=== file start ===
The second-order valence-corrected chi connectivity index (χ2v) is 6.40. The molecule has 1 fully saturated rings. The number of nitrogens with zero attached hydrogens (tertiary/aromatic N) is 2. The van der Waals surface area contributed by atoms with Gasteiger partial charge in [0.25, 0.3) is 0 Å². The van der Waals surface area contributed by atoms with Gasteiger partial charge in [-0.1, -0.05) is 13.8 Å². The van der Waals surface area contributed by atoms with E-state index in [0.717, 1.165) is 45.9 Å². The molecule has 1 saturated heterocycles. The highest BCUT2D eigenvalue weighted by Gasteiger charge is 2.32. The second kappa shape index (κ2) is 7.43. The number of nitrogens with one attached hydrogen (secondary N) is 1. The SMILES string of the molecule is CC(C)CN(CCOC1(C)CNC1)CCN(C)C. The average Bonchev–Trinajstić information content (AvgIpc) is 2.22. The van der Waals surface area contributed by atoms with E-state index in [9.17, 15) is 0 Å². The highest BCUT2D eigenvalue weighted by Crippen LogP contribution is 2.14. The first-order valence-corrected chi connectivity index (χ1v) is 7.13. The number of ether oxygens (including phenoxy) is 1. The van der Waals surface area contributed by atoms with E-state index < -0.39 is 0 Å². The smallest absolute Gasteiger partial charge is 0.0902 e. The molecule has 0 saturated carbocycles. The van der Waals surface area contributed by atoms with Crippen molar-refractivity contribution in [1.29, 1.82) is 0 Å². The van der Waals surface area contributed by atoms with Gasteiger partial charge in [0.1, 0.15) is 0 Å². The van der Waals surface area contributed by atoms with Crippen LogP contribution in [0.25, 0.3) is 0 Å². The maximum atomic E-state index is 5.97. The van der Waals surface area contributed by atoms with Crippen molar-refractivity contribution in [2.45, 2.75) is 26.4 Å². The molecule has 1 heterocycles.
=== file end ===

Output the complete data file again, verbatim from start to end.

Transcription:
The second-order valence-corrected chi connectivity index (χ2v) is 6.40. The molecule has 1 fully saturated rings. The number of nitrogens with zero attached hydrogens (tertiary/aromatic N) is 2. The van der Waals surface area contributed by atoms with Gasteiger partial charge in [0.25, 0.3) is 0 Å². The van der Waals surface area contributed by atoms with Gasteiger partial charge in [-0.1, -0.05) is 13.8 Å². The van der Waals surface area contributed by atoms with E-state index in [0.717, 1.165) is 45.9 Å². The molecule has 1 saturated heterocycles. The highest BCUT2D eigenvalue weighted by Gasteiger charge is 2.32. The second kappa shape index (κ2) is 7.43. The number of nitrogens with one attached hydrogen (secondary N) is 1. The SMILES string of the molecule is CC(C)CN(CCOC1(C)CNC1)CCN(C)C. The average Bonchev–Trinajstić information content (AvgIpc) is 2.22. The van der Waals surface area contributed by atoms with E-state index in [9.17, 15) is 0 Å². The highest BCUT2D eigenvalue weighted by Crippen LogP contribution is 2.14. The first-order valence-corrected chi connectivity index (χ1v) is 7.13. The number of ether oxygens (including phenoxy) is 1. The van der Waals surface area contributed by atoms with E-state index < -0.39 is 0 Å². The smallest absolute Gasteiger partial charge is 0.0902 e. The molecule has 0 saturated carbocycles. The van der Waals surface area contributed by atoms with Crippen molar-refractivity contribution in [1.29, 1.82) is 0 Å². The van der Waals surface area contributed by atoms with Gasteiger partial charge in [0.1, 0.15) is 0 Å². The van der Waals surface area contributed by atoms with Crippen LogP contribution in [0.25, 0.3) is 0 Å². The maximum atomic E-state index is 5.97. The van der Waals surface area contributed by atoms with Crippen molar-refractivity contribution in [2.45, 2.75) is 26.4 Å². The molecule has 1 heterocycles.